Dark L

Not all L sounds in English are the same. There is a distinct difference between the L sound of leaf and the L sound of pool or full. The second kind is called a "dark L" and is usually transcribed with the symbol, [ɫ].

Some words with clear L:

leaf [lif]
black    [blæk]
lose [luz]

Some words with dark L:

pool    [puɫ]
milk [mɪɫk]
full [fʊɫ] or [fɫ̩]

Some words with both kinds of L:

lull [lʌɫ]
flail [fleɫ]
little    [ˈlɪɾɫ̩]

(As you can see, English Ls that are close to the beginning of the syllable are clear, while those close to the end of the syllable are dark.)

Clear [l] and dark [ɫ] both have an alveolar approximant constriction made by the tongue tip at the alveolar ridge, as shown below. (Remember that the cross-section of an [l] looks just like the cross-section of a [d] -- the lowering of the tongue tip/blade for the approximant happens at the side.) What makes the dark [ɫ] different from the clear [l] is an extra raising of the tongue body to the same position it has for a high back vowel.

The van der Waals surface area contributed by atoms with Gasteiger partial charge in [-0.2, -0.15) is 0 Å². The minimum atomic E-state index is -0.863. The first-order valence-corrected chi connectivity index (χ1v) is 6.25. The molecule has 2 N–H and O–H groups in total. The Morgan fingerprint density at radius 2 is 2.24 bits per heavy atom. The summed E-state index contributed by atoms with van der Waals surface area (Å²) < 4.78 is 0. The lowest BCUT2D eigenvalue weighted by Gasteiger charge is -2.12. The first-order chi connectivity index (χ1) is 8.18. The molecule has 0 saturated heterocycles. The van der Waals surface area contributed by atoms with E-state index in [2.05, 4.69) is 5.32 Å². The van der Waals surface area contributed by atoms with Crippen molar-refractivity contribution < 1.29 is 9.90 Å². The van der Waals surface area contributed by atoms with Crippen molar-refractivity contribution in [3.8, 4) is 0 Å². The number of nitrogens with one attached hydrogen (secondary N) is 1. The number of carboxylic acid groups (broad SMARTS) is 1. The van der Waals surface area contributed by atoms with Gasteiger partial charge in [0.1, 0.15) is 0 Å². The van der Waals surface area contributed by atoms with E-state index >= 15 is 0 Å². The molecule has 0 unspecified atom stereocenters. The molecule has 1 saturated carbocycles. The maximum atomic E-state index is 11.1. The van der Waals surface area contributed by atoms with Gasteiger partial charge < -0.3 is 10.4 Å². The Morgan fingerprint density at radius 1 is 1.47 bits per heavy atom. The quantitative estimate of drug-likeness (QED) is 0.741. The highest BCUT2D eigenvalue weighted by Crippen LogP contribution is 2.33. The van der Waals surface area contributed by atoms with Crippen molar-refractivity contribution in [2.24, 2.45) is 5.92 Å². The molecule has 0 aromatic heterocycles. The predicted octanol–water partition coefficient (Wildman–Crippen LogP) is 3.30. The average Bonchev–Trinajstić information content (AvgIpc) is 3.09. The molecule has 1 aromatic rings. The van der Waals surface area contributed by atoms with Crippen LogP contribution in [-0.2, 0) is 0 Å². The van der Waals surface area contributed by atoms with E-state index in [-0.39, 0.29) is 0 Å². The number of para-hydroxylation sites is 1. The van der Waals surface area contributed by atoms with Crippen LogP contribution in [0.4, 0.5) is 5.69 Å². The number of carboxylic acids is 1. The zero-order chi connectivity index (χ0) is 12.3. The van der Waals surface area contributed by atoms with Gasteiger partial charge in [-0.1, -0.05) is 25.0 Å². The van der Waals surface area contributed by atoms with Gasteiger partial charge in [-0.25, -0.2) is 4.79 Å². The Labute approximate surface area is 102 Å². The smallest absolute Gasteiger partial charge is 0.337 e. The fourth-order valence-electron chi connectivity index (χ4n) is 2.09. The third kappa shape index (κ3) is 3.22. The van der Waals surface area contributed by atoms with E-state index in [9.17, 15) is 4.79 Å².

clear [l]
dark [ɫ]

So, essentially dark [ɫ] is just a clear [l] pronounced simultaneously with a velar approximant [ɰ] -- just like [w] is really lip-rounding with a simultaneous [ɰ].


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